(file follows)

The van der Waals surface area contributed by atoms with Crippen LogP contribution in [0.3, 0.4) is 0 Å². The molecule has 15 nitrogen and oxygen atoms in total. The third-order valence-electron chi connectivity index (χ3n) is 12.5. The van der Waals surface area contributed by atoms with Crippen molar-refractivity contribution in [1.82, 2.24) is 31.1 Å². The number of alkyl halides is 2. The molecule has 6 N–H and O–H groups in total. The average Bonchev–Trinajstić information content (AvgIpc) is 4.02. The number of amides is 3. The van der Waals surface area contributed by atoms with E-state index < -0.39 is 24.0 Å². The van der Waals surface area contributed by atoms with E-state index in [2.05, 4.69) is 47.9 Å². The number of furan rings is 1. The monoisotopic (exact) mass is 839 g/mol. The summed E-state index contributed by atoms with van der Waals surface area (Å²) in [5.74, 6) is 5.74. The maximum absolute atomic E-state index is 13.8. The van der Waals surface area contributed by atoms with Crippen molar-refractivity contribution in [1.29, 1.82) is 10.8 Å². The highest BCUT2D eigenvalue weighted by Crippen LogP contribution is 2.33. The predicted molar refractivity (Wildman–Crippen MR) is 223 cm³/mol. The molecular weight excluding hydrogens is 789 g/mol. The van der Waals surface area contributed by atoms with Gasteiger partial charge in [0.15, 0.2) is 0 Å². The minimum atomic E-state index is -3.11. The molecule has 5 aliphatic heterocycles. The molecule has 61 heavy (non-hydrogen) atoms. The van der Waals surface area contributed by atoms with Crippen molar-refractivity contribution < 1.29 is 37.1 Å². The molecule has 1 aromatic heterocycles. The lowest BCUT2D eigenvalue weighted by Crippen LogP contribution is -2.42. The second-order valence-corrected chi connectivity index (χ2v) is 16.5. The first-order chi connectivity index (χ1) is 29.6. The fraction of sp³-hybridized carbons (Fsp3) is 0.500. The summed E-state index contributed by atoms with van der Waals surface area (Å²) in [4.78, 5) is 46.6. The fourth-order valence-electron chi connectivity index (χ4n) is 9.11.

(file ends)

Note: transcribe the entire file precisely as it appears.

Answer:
The van der Waals surface area contributed by atoms with Crippen LogP contribution in [0.3, 0.4) is 0 Å². The molecule has 15 nitrogen and oxygen atoms in total. The third-order valence-electron chi connectivity index (χ3n) is 12.5. The van der Waals surface area contributed by atoms with Crippen molar-refractivity contribution in [1.82, 2.24) is 31.1 Å². The number of alkyl halides is 2. The molecule has 6 N–H and O–H groups in total. The average Bonchev–Trinajstić information content (AvgIpc) is 4.02. The number of amides is 3. The van der Waals surface area contributed by atoms with E-state index < -0.39 is 24.0 Å². The van der Waals surface area contributed by atoms with E-state index in [2.05, 4.69) is 47.9 Å². The number of furan rings is 1. The monoisotopic (exact) mass is 839 g/mol. The summed E-state index contributed by atoms with van der Waals surface area (Å²) in [5.74, 6) is 5.74. The maximum absolute atomic E-state index is 13.8. The van der Waals surface area contributed by atoms with Crippen molar-refractivity contribution in [1.29, 1.82) is 10.8 Å². The highest BCUT2D eigenvalue weighted by Crippen LogP contribution is 2.33. The predicted molar refractivity (Wildman–Crippen MR) is 223 cm³/mol. The molecular weight excluding hydrogens is 789 g/mol. The van der Waals surface area contributed by atoms with Gasteiger partial charge in [0.15, 0.2) is 0 Å². The minimum atomic E-state index is -3.11. The molecule has 5 aliphatic heterocycles. The molecule has 61 heavy (non-hydrogen) atoms. The van der Waals surface area contributed by atoms with Crippen molar-refractivity contribution < 1.29 is 37.1 Å². The molecule has 1 aromatic heterocycles. The lowest BCUT2D eigenvalue weighted by Crippen LogP contribution is -2.42. The second-order valence-corrected chi connectivity index (χ2v) is 16.5. The first-order chi connectivity index (χ1) is 29.6. The fraction of sp³-hybridized carbons (Fsp3) is 0.500. The summed E-state index contributed by atoms with van der Waals surface area (Å²) in [4.78, 5) is 46.6. The fourth-order valence-electron chi connectivity index (χ4n) is 9.11.